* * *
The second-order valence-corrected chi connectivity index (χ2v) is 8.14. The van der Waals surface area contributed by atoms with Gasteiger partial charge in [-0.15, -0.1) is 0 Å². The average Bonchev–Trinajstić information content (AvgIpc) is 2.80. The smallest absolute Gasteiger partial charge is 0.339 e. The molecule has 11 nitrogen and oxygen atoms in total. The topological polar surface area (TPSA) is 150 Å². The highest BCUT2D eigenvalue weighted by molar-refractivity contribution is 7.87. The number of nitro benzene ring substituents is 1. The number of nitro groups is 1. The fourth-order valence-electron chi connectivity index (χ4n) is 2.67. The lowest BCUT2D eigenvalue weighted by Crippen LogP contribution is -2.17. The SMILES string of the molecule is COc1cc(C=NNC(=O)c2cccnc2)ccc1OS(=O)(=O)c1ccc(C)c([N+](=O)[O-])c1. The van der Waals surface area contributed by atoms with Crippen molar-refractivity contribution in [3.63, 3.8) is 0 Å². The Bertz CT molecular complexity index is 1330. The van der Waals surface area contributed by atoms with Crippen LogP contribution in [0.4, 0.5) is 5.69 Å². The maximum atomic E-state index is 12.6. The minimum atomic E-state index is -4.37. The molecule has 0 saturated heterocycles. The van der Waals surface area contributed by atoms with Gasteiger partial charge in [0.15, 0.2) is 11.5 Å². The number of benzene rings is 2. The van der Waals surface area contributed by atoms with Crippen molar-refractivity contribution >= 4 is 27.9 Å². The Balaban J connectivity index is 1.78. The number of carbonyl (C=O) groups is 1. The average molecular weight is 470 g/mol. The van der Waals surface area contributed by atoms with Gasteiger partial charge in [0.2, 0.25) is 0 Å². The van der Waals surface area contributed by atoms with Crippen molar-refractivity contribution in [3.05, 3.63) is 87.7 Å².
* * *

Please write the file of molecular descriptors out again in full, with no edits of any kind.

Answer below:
The second-order valence-corrected chi connectivity index (χ2v) is 8.14. The van der Waals surface area contributed by atoms with Gasteiger partial charge in [-0.15, -0.1) is 0 Å². The average Bonchev–Trinajstić information content (AvgIpc) is 2.80. The smallest absolute Gasteiger partial charge is 0.339 e. The molecule has 11 nitrogen and oxygen atoms in total. The topological polar surface area (TPSA) is 150 Å². The highest BCUT2D eigenvalue weighted by molar-refractivity contribution is 7.87. The number of nitro benzene ring substituents is 1. The number of nitro groups is 1. The fourth-order valence-electron chi connectivity index (χ4n) is 2.67. The lowest BCUT2D eigenvalue weighted by Crippen LogP contribution is -2.17. The SMILES string of the molecule is COc1cc(C=NNC(=O)c2cccnc2)ccc1OS(=O)(=O)c1ccc(C)c([N+](=O)[O-])c1. The van der Waals surface area contributed by atoms with Crippen molar-refractivity contribution in [3.63, 3.8) is 0 Å². The Bertz CT molecular complexity index is 1330. The van der Waals surface area contributed by atoms with Crippen LogP contribution in [0.4, 0.5) is 5.69 Å². The maximum atomic E-state index is 12.6. The minimum atomic E-state index is -4.37. The molecule has 0 saturated heterocycles. The van der Waals surface area contributed by atoms with Gasteiger partial charge in [0.15, 0.2) is 11.5 Å². The number of benzene rings is 2. The van der Waals surface area contributed by atoms with Crippen molar-refractivity contribution >= 4 is 27.9 Å². The Balaban J connectivity index is 1.78. The number of carbonyl (C=O) groups is 1. The average molecular weight is 470 g/mol. The van der Waals surface area contributed by atoms with Gasteiger partial charge in [0.2, 0.25) is 0 Å². The van der Waals surface area contributed by atoms with Crippen molar-refractivity contribution in [3.05, 3.63) is 87.7 Å².